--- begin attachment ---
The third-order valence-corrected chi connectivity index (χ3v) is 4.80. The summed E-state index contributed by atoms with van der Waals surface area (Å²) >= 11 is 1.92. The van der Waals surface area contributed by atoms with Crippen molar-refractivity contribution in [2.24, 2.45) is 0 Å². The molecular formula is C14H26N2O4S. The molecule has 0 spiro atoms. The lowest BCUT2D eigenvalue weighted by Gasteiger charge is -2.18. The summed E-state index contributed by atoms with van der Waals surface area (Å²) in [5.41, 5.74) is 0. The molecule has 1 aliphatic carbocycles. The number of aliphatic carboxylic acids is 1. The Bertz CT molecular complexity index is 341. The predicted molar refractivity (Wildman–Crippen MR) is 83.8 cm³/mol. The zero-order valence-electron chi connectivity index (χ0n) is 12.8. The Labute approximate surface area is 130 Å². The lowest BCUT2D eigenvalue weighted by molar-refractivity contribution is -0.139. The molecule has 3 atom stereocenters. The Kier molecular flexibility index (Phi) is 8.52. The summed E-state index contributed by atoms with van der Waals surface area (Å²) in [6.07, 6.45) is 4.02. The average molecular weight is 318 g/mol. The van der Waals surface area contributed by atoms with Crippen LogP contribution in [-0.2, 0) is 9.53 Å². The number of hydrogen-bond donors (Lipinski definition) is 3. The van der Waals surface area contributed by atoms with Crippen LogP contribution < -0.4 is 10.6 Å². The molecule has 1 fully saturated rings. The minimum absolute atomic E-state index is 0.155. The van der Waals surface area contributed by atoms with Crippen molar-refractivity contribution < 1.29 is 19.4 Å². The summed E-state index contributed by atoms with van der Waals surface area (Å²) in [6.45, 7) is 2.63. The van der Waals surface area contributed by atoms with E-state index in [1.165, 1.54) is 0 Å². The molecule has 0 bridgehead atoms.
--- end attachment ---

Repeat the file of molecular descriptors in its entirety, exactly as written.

The third-order valence-corrected chi connectivity index (χ3v) is 4.80. The summed E-state index contributed by atoms with van der Waals surface area (Å²) >= 11 is 1.92. The van der Waals surface area contributed by atoms with Crippen molar-refractivity contribution in [2.24, 2.45) is 0 Å². The molecular formula is C14H26N2O4S. The molecule has 0 spiro atoms. The lowest BCUT2D eigenvalue weighted by Gasteiger charge is -2.18. The summed E-state index contributed by atoms with van der Waals surface area (Å²) in [5.41, 5.74) is 0. The molecule has 1 aliphatic carbocycles. The number of aliphatic carboxylic acids is 1. The Bertz CT molecular complexity index is 341. The predicted molar refractivity (Wildman–Crippen MR) is 83.8 cm³/mol. The zero-order valence-electron chi connectivity index (χ0n) is 12.8. The Labute approximate surface area is 130 Å². The lowest BCUT2D eigenvalue weighted by molar-refractivity contribution is -0.139. The molecule has 3 atom stereocenters. The Kier molecular flexibility index (Phi) is 8.52. The summed E-state index contributed by atoms with van der Waals surface area (Å²) in [6.07, 6.45) is 4.02. The average molecular weight is 318 g/mol. The van der Waals surface area contributed by atoms with Crippen LogP contribution in [-0.2, 0) is 9.53 Å². The number of hydrogen-bond donors (Lipinski definition) is 3. The van der Waals surface area contributed by atoms with Crippen LogP contribution < -0.4 is 10.6 Å². The molecule has 1 fully saturated rings. The minimum absolute atomic E-state index is 0.155. The van der Waals surface area contributed by atoms with Crippen molar-refractivity contribution < 1.29 is 19.4 Å². The summed E-state index contributed by atoms with van der Waals surface area (Å²) in [6.45, 7) is 2.63. The van der Waals surface area contributed by atoms with E-state index in [1.165, 1.54) is 0 Å². The molecule has 0 bridgehead atoms.